David Del Tredici

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David Del Tredici
Years active 1960s-today
Era Modernism

David Del Tredici (born March 16, 1937) is an American composer. He has won a Pulitzer Prize, is a former Guggenheim and Woodrow Wilson fellow. Del Tredici is considered a "pioneer" of the Neo-Romantic movement. He has been described by the Los Angeles Times as one of the United States' "most flamboyant outside composers."[1]

Early life and education[edit]

He started as a pianist. He has said that if he wasn't a pianist, he would have been a florist. He started playing the piano at the age of 12. Del Tredici attended the University of California, Berkeley, where he studied the piano. As a young pianist he played Romantic works. During his time at Berkeley, he attended the Aspen Music Festival and School. The pianist he was going to study with was "mean" to him, so Del Tredici tried his hand at composing music. He composed Opus 1, his first composition. He was invited to perform it for Darius Milhaud. Milhaud complimented him on the piece and Del Tredici went back to Berkeley to study composition. During the early period of his professional development, he continued to find influence in his piano teachers, specifically Bernhard Abramovitch and Robert Helps. Del Tredici says that his piano teachers were more creative and about trusting "your instincts," versus the attitude and teaching style of his composition professors. After studying at the University of California, Berkeley, he attended Princeton University.[2] He studied composition with Roger Sessions, Earl Kim and Seymour Shifrin.

At Princeton he found influence in and became active in the composition style of serialism.[contradictory] He quit that style of composition within one year of starting it. He left Princeton to live in New York City for two years, before returning back to the university.[2]


In 1964, Del Tredici met Aaron Copland at Tanglewood. They remained friends until Copland's death in 1990. Copland's composition style remains an influence on Del Tredici. He taught at Harvard University, where he worked alongside Leon Kirchner. He was a part of the modernism movement, and has stated that "anything bad appeals to any young composer," including himself. He experimented with serialism, but, stopped composing in that style within one year of starting.[2]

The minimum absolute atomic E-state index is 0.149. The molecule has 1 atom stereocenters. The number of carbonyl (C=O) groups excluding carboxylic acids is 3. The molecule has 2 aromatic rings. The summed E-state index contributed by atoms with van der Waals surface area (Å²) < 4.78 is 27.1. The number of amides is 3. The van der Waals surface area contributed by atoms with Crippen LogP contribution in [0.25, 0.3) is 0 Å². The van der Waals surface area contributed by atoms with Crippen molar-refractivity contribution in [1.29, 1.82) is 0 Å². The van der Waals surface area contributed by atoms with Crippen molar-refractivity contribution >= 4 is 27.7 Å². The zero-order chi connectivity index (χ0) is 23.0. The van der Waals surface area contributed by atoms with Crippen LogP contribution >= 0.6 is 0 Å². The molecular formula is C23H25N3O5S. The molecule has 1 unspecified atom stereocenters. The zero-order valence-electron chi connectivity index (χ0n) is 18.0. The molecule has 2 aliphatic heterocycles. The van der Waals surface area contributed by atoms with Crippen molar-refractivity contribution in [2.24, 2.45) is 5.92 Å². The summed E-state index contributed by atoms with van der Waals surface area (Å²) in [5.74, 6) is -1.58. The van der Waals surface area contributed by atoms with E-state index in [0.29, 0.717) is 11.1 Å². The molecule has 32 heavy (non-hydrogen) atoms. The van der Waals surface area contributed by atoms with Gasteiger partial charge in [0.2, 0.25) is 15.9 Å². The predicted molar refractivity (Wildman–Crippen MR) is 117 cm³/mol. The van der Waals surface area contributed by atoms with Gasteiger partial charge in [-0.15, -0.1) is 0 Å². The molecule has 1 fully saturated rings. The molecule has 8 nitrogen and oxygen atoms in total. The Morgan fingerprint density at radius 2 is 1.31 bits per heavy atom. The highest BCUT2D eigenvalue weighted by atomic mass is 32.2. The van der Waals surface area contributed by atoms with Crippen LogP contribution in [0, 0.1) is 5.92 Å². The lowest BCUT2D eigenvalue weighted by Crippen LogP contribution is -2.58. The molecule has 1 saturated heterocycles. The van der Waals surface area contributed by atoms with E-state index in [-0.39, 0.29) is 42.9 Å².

Much of Del Tredici's work was inspired by the work of writers, including James Joyce. As a former Catholic, Del Tredici was attracted to Joyce's struggles with his own Catholic past and his "tortured life," which worked well into Del Tredici's "dissonant and nearly atonal" style. He also found inspiration in work by Martin Gardner and Lewis Carroll. During this period, he found himself moving back towards tonality in his style.[2] Del Tredici was Composer-In-Residence at the New York Philharmonic from 1988 until 1990. From 1999 until 2000 he taught at Yale University. He has also worked at Boston University, Juilliard School, and the University of Buffalo.[3] As of 2013, he is a faculty member of the City College of New York.[1]

Today, he continues to use texts to influence his song cycles.[2] His work has continued to pull from Lewis Carroll, including Alice in Wonderland but has ventured into using works by contemporary American poets.[2][3] He has also created works celebrating "gayness", acknowledging that many great composers were gay and that "it's something to be celebrated."[2] The gay themes in his work examine "tormented relationships, personal transformations, and the joys and sorrows of gay life." He is a member of the American Academy of Arts and Letters. He has held additional residencies at Yaddo, the Virginia Center for the Creative Arts, and the MacDowell Colony.[3]


He has composed work for Michael Tilson Thomas, which was performed by the Buffalo Philharmonic Orchestra. The work, Adventures Underground, pulled inspiration from the poem The Mouse's Tail. Del Tredici has also composed works for rock and folk music. He has composed works for Phyllis Bryn-Julson,[2] San Francisco Symphony,[2] and the New York Philharmonic.[3] He has also composed an opera and song cycles.[2] He has written works using the work of or as tribute to Chana Bloch, Colette Inez, Allen Ginsberg, Thom Gunn, Paul Monette and Alfred Corn. His work In Memory of a Summer Day (part one of Child Alice) won Del Tredici a Pulitzer Prize. The piece would be developed into a ballet which has been performed by the National Ballet of Canada and the Grand Théâtre de Genève. In 1988, his work Tattoo, which was commissioned by the Concertgebouw Orchestra, was debuted by Leonard Bernstein and the New York Philharmonic.[3]

  • 1988, Tattoo, Concertgebouw Orchestra[3]
  • 1990, Steps, New York Philharmonic[3]
  • 1996, The Spider and the Fly, New York Philharmonic[3]
  • 1998, Chana's Story, San Francisco Contemporary Players[3]
  • 1999, Dracula, Eos Orchestra[3]
  • 2013, Bullycide, La Jolla Music Society[1]

Personal life today[edit]

Del Tredici is openly gay.[2]



  1. ^ a b c Swed, Mark. "Gay bullying inspires composer David Del Tredici's 'Bullycide'". Los Angeles Times. Retrieved 29 July 2014. 
  2. ^ a b c d e f g h i j k "An interview with David Del Tredici". American Mavericks. American Public Media. Retrieved 28 July 2014. 
  3. ^ a b c d e f g h i j k l m n "David Del Tredici". Kavlos Damian. Retrieved 28 July 2014. 

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